Curran could be controversial, and I’ve no doubt that he tested the patience of managers, players and fans from time to time. But he was an excellent player, and a wonderfully passionate Rossie. The eccentricity was priceless. Shane Curran brightened up summer and winter Sundays, the ‘wild thing’ making our hearts sing.



I pass that revered little place most days, as I did again today.

When I see the closed door, my heart seems to skip a beat. For many men, passing that place of guaranteed contentment is now an emotional experience.

So many of us have had good times there. Such places – for there are actually quite a few of them around – tend to be small and intimate. Men congregate there, every now and again. Well, we used to. We’d sit in comfort and while away some time, often turning the sports pages of a tabloid or scrolling on our phone as we minded our own business. Often, very little is said. And now, the doors remain firmly shut, and the weeks and months pass.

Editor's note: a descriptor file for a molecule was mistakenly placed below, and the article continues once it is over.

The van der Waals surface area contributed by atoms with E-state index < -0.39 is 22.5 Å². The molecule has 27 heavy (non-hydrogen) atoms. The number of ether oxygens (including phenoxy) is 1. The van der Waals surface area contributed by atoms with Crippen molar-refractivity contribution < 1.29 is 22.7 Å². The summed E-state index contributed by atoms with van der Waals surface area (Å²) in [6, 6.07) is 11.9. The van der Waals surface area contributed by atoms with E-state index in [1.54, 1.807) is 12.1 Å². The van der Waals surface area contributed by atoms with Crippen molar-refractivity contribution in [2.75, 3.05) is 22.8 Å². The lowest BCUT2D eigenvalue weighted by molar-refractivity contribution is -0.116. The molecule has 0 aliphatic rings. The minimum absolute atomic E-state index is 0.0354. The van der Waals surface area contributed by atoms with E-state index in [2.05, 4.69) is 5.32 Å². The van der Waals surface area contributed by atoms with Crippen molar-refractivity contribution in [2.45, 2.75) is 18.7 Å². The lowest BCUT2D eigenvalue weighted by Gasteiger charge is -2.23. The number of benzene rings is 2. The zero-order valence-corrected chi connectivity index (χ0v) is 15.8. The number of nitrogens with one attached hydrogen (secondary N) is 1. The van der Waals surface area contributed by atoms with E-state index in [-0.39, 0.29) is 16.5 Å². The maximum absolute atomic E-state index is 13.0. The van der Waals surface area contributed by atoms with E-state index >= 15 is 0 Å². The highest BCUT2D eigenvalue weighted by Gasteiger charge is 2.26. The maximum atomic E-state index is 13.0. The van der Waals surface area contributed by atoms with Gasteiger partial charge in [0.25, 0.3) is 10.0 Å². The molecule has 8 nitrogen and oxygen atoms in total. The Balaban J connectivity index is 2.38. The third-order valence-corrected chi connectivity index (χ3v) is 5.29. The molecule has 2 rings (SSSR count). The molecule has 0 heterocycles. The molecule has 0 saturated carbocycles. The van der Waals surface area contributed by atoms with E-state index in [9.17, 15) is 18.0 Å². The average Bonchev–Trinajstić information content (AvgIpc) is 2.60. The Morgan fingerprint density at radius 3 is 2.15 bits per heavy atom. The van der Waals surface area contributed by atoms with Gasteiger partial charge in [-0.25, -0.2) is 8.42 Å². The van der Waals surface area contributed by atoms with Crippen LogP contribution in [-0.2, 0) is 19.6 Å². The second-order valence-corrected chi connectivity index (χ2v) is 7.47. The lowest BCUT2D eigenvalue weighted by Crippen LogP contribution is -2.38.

But there is always hope. And one day, the barber’s will reopen, and life will feel a little bit better…



Will Rory ever win big again? Rory McIllroy, potentially the best golfer on the planet, is suffering the Sunday Blues. Time and time again he moves into a strong position entering the final day of a top tournament. He is however struggling to get over the finishing line, as was the case this weekend in California.

Of course I expect McIllroy to win tournaments in the future – hopefully some more majors – but, for all his consistency, there’s definitely a question mark just now over his Sunday finishing prowess in big tournaments.



Seemingly Ryanair boss Michael O’Leary gave a controversial interview on Morning Ireland this…morning. Twitter has not reacted well. Liveline too is simmering.

With Covid having caused mayhem in the aviation world, hundreds of people say they are still waiting on refunds from Ryanair.

With nothing better to do, I put out what I considered to be a fairly amusing tweet. It read as follows:

It’s beginning to look as if The Wright Brothers had a more efficient refunds policy worked out than @Ryanair